It must be a realization that no valid defenses could be inter­posed that prompted petitioner to rely on the alleged deprivation of due process, a contention, which as will now be shown, is with­out basis.

The petition was so worded that the employer's right to be heard appeared to have been disregarded.  No further attention should be accorded such an alleged grievance.  If it did not introduce any evidence, it had itself solely to blame.  No fault could be attributed to respondent Workmen's Compensation Commission.  There must be such a realization on the part of petitioner for its four-page memorandum submitted in lieu of oral argument did not bother to discuss such a matter at all.  Accordingly, such a con­tention need not detain us further as it ought never to have been raised in the first place.

Petitioner would make much however of the allegation that, as shown in the answer of respondent Workmen's Compensation Commission,[8] the decision was sent to a certain Attorney Manuel Camacho but care of petitioner's counsel, Attorney Manuel Corpuz.  Petitioner would emphasize that the one "officially furnished" with a copy of such decision was not its counsel, who was without any connection with the aforesaid Attorney Camacho.  It would conclude, therefore, that it had not received a copy of a decision which could not thereafter reach the stage of finality calling for a writ of execution.

This contention was squarely met in the reply-memorandum of November 6, 1967 of the Workmen's Compensation Commission.  Why it happened thus was explained in an affidavit of one of its employees, a certain Gerardo Guzman, included therein.[9] As set forth in such reply-memorandum:  "As stated in the affidavit of Mr. Guzman, he went to the office of Atty. Corpuz, on March 10, 1967 to deliver a copy of the decision, * * *, but Atty. Corpuz refused to receive the said decision alleging that he was no longer handling the case.  Atty. Corpuz, instead instructed Mr. Guzman to deliver the said decision to Atty. Camacho since it was already Atty. Camacho who was handling the case, and Atty. Camacho, according to Atty. Corpuz, even had the records of the case."[10] In view of such instruction, it was further noted, Guzman "went to the office of Atty. Camacho, but since Atty. Camacho was not around he handed the copy of the decision to the receiving clerk therein, who received it as evidenced by the stamp pad bearing the name of the Law Office of Camacho, Zapa, Andaya & Associ­ates on the attached true copy of the Notice of Decision, * * *."[11]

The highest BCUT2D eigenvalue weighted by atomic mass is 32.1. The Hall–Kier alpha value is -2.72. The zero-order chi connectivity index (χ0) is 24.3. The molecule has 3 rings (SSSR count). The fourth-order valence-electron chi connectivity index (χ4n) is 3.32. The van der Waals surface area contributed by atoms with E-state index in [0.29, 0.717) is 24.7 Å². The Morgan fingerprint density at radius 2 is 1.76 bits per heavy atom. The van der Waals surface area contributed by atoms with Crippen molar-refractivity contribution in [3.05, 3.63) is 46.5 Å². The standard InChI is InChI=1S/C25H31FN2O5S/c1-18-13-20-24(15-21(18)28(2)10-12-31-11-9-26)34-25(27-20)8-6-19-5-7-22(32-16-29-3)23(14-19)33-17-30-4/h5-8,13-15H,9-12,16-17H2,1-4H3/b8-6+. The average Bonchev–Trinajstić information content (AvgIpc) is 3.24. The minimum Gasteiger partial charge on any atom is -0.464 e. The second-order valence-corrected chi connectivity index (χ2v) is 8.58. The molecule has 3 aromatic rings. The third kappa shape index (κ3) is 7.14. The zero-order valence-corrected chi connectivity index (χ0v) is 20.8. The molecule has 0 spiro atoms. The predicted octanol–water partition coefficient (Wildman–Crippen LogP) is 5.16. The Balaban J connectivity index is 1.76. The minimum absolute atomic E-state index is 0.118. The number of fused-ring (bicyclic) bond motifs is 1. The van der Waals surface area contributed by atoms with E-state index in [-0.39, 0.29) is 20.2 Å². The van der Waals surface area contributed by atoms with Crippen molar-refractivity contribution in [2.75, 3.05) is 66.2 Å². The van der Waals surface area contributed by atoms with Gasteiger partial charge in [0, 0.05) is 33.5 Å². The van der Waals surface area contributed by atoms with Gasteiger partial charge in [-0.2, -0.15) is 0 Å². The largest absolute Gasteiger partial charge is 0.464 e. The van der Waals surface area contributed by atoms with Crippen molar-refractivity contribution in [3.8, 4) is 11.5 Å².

From which it could make the apt observation.  "It is indeed sad to note that after the Counsel for Petitioner refused to receive the copy of said decision, he is now impugning the delivery of said decision to Atty. Camacho and is denying knowledge of it when in fact and in truth the delivery of said decision to Atty. Camacho was made per his instruction to Mr. Guzman, as evidenced by the attached affidavit of Mr. Guzman."[12]

In view of the rather persuasive character of such an affidavit and the understandable reflection on the actuation of counsel for petitioner, there was, as could be expected submitted by petitioner's counsel a rejoinder, dated November 26, 1967.  He would have this Court believe that the reply-memorandum is contradicted by what appeared in respondents' answer, where it was stated that a copy of the decision was received, not by him but by the law office of a certain Attorney Camacho.  He would then ask why Guzman did not serve a copy of the decision to him.  He would even assume, for argument sake, that there was a refusal on his part to accept a copy of his decision, but he would argue why did not Guzman, who could be expected to know the duties of a service officer, fail "to state said refusal in his official return."

Which of the above conflicting versions is entitled to credence?  That of respondent Workmen's Compensation Commission would appear to be more in accordance with the realities of the situation.  It is entitled to belief.